What follows are my recommendations of 5 movies to see, some of which I have previously reviewed at other festivals (in which case I excerpt from, and hyperlink the movie’s title to, that previous review). There are more that I like, but I thought I’d keep it simple. Still, just don’t take my word for it, check out the full program online. There is something for everyone.
892 (Abi Damaris Corbin)
Based on a real-life 2017 bank holdup near Atlanta, Georgia, 892 gives actor John Boyega (Naked Singularity) a juicy role as Brian Brown Easley, a former marine who, out of desperation over how Veterans Affairs was holding up a disability check, engaged in a reckless act to draw attention to his plight. Nicole Beharie (Miss Juneteenth) and the late Michael Kenneth Williams (HBO’s Lovecraft Country series)—in one of his final roles—also play important parts. The film presents the complexities of the issues in an engaging, tension-filled drama that is, by its sad conclusion, deeply poignant.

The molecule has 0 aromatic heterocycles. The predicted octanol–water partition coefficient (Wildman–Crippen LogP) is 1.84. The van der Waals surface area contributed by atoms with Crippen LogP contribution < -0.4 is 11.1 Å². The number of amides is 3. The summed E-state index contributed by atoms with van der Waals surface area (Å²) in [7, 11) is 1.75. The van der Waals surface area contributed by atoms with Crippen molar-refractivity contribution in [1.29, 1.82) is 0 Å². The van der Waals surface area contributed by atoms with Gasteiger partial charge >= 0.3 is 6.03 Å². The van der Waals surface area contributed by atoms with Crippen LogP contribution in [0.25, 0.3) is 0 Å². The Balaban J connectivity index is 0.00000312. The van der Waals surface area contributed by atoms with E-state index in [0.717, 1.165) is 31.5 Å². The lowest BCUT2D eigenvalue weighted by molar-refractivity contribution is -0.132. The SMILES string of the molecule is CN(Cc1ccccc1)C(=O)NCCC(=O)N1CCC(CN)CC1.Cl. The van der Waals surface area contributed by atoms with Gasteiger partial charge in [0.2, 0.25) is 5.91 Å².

Another in a series of patented misfit roles from Aubrey Plaza (Black Bear), Emily may look familiar but is sui generis, steel born of hardship just below the seemingly placid exterior. We see flashes of it right away, in an opening job interview where the camera stays on her, in close-up, as a prospective employer queries her about the police record from the background check he ran. She lies, which then makes him ask more pointed questions, making her get up in a fury and leave. She’s no pushover. But just how far will she go? That is the question posed by John Patton Ford’s debut feature, Emily the Criminal. And though we do see what’s coming, there are still welcome surprises in store.